Tip levers 262, 264 may be attached to element 260 by soldering or securing with a thin, hard epoxy bond over the tip electrodes. If they are soldered, the electrodes under them must be parallel-connected in the circuit, and, in any event, it is usually desirable that some electrically insulating means be interposed between the electrodes and any metallic portions of the tips 262, 264 that are exposed to water. The levers may be flared out to greater widths than that of the element itself, if desired. This construction does not improve sensitivity or power radiation. It does permit a more accurate timing of the instant of arrival of a pressure wave first at one end and then at the other.
Referring now to FIG. 26, there are seen three proportioned-impedance elements 271, 272, 273 made in accordance with another disclosure in this series. Each element 271, 272, 273 is secured at its base preferably by a very thin layer of hard adhesive 279 to block 270, which joins the elements mechanically and may serve as a common ground if such is compatible with the signal circuits used.
Three pairs of leads may be taken from the three dis tinct arms. The preferred manner of electroding, polarizing and wiring each element 271, 272, 273 is seen at either end of element 60 of FIG. 16 (with connection 70 omitted). Although it is often preferable to use a hardened block 270 as a junction, useful results may still be obtained even if the space taken up by block 270 is filled instead with other solid material, even such an elastomer as that used to make enrobing and waterproofing coating 275. The substitution of decoupling material 274 for block 270, in order to isolate the elements from each other as they are isolated by this material from the water, may be desirable sometimes, particularly in hydrophones.
Although, for the purpose of radiating or listening to sound, the transducer assembly of FIG. 26 would be more eificient if the tips of the elements 271, 272, 273 were left uncovered, as were those of the elements in FIGS. 21, 22, 23 and 24, the assembly of FIG. 26 will function more precisely as a timing device or velocity hydrophone if the decoupling material 274 covers each entire element 271, 272, 273 except for the ends of levers 276, 277 and 278, which are tipped with small cylinders that appear circular in this view. These cylinders may be of greater length than the thickness of the element.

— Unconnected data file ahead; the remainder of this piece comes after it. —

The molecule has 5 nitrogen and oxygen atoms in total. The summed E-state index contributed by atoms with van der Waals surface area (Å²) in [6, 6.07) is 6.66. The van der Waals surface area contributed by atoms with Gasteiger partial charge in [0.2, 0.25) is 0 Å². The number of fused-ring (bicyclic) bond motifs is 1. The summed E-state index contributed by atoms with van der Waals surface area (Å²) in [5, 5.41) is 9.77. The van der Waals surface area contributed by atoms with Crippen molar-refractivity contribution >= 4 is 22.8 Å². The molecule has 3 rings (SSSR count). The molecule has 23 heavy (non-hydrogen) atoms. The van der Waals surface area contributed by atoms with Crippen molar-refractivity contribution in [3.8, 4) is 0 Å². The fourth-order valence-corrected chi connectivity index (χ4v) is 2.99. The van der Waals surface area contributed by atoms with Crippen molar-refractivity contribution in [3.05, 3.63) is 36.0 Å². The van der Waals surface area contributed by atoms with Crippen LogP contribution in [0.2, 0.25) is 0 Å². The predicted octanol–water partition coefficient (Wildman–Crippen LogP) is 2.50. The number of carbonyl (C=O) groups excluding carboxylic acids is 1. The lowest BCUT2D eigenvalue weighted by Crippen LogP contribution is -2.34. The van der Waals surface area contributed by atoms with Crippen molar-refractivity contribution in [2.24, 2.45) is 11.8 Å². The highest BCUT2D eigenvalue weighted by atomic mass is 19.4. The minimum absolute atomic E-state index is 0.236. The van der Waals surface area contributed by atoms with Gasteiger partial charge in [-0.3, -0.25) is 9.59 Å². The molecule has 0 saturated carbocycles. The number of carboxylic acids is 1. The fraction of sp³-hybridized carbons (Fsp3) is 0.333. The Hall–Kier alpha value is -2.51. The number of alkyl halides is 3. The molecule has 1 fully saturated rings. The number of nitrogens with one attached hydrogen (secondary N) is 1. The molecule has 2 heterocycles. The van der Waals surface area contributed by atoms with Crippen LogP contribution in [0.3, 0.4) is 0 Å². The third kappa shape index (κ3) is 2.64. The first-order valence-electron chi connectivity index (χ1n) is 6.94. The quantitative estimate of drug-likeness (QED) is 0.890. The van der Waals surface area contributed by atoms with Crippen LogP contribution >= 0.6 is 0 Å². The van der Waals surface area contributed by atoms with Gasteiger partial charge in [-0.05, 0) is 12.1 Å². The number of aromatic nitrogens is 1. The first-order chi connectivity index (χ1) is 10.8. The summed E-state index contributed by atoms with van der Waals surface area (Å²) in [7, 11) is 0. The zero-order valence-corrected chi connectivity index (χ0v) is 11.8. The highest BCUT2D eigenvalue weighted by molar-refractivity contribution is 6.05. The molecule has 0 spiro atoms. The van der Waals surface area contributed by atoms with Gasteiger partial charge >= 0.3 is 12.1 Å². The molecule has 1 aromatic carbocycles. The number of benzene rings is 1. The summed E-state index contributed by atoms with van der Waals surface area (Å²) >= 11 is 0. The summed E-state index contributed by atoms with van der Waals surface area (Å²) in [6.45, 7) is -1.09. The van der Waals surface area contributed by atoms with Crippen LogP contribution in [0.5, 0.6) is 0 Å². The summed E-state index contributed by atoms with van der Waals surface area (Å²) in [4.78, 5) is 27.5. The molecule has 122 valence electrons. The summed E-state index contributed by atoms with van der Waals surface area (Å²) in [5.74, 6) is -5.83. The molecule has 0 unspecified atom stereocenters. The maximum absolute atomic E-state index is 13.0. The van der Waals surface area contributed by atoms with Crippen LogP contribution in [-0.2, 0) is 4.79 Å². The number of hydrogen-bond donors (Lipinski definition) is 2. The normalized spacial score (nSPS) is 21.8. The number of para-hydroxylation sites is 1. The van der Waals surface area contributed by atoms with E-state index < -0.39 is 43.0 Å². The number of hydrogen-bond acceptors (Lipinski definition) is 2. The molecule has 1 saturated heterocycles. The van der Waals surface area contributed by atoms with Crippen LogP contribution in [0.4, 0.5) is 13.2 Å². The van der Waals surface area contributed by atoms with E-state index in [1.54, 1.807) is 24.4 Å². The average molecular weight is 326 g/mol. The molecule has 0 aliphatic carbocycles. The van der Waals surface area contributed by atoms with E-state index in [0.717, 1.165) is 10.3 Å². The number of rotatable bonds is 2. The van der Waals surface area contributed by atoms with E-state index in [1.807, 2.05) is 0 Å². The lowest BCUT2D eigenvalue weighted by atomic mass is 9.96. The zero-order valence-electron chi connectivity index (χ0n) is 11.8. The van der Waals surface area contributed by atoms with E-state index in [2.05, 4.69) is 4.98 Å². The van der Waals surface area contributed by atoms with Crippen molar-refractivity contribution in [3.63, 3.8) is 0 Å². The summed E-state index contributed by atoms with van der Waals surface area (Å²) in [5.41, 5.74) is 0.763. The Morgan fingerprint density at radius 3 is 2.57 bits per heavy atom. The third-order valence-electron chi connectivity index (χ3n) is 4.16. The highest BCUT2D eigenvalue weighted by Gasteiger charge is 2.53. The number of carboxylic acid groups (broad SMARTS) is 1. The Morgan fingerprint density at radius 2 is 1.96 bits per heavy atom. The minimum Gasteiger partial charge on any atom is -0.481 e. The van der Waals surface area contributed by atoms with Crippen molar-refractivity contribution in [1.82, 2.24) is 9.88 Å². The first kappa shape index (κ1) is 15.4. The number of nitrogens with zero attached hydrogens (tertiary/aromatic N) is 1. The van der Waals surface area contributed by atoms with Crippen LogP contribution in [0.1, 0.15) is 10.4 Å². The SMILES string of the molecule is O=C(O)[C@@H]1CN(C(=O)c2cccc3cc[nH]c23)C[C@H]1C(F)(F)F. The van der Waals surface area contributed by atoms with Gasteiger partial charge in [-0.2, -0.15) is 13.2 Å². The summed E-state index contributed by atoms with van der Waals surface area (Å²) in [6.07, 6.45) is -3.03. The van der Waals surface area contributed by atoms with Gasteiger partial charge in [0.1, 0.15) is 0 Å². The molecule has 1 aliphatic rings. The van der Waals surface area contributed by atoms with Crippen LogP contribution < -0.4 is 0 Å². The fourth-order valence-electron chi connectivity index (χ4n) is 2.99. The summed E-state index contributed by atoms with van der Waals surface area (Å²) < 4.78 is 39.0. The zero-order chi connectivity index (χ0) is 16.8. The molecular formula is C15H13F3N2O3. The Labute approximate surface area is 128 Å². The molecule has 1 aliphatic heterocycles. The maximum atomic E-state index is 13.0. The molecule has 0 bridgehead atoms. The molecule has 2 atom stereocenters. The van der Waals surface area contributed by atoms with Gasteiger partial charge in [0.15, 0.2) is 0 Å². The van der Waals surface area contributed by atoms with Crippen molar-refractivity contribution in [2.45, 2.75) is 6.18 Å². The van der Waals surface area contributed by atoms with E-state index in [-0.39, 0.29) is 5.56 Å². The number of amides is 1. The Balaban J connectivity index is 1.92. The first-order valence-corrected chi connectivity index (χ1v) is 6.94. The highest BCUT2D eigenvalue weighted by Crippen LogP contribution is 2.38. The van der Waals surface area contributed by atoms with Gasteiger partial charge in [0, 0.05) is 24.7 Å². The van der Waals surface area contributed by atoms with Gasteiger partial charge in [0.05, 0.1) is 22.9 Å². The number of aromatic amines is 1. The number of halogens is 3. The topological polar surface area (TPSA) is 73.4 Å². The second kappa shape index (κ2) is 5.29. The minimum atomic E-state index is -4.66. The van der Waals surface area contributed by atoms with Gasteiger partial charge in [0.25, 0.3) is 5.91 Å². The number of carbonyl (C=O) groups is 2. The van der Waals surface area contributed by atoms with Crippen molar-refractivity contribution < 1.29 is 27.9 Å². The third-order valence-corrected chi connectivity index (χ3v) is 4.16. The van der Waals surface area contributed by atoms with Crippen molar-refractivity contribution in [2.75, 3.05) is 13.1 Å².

It is not necessary to rotate this transducer in order to search around the compass, because this triple-element transducer always has three 120-divergent pairs of poles to furnish data on the target.
Examination of FIG. 27 shows that the three fiexuralbeam elements seen in FIG. 26 may be replaced by a single tripole element 281, 282, 283 cast integrally with center section 284. Ball-tipped levers 287, 288, 289 are secured to the tips as were the cylinder-tipped levers of FIG. 26. Again, the active material is decoupled by release material 285 and waterproofed by enrobing coating 286.
Referring now to FIG. 28, there are shown three flexural-flag elements 292, 293, 294 arrayed along the projected sides of triangle 295, of plastic or an elastomer. Each element has a lever, respectively 297, 298, 299, soldered or otherwise hard-bonded to its tip. These levers, only the cross sections of which are seen, may be quite long in the plane perpendicular to the paper, being limited in length primarily by stiffness considerations.
All three elements are completely covered, except for the ends of the levers, with release material 300, and the whole assembly (except lever tips) is preferably coated with a waterproofing and enrobing elastomer 301 which, as in prior instances, should have a low curing temperature that will not adversely affect the polarization of the elements.
Referring now to FIG. 29, there are seen identical flexural-flag elements and tips, similarly covered with release material 300 and enrobing material 301. The difference is that the elements in FIG. 29 are each hard-bonded to heavy metallic prism 302 which preferably has a low thermal coeificient of expansion and serves as a rigidly coupled, heavy mass load. Zones of bonding are preferably selected as shown to insure that any possible electrical contact with the prism can involve only electrodes having a common ground connection. Prism 302 is relieved and filled with enrobing material 303 on each of its three sides where ungrounded element electrodes might otherwise be shorted out.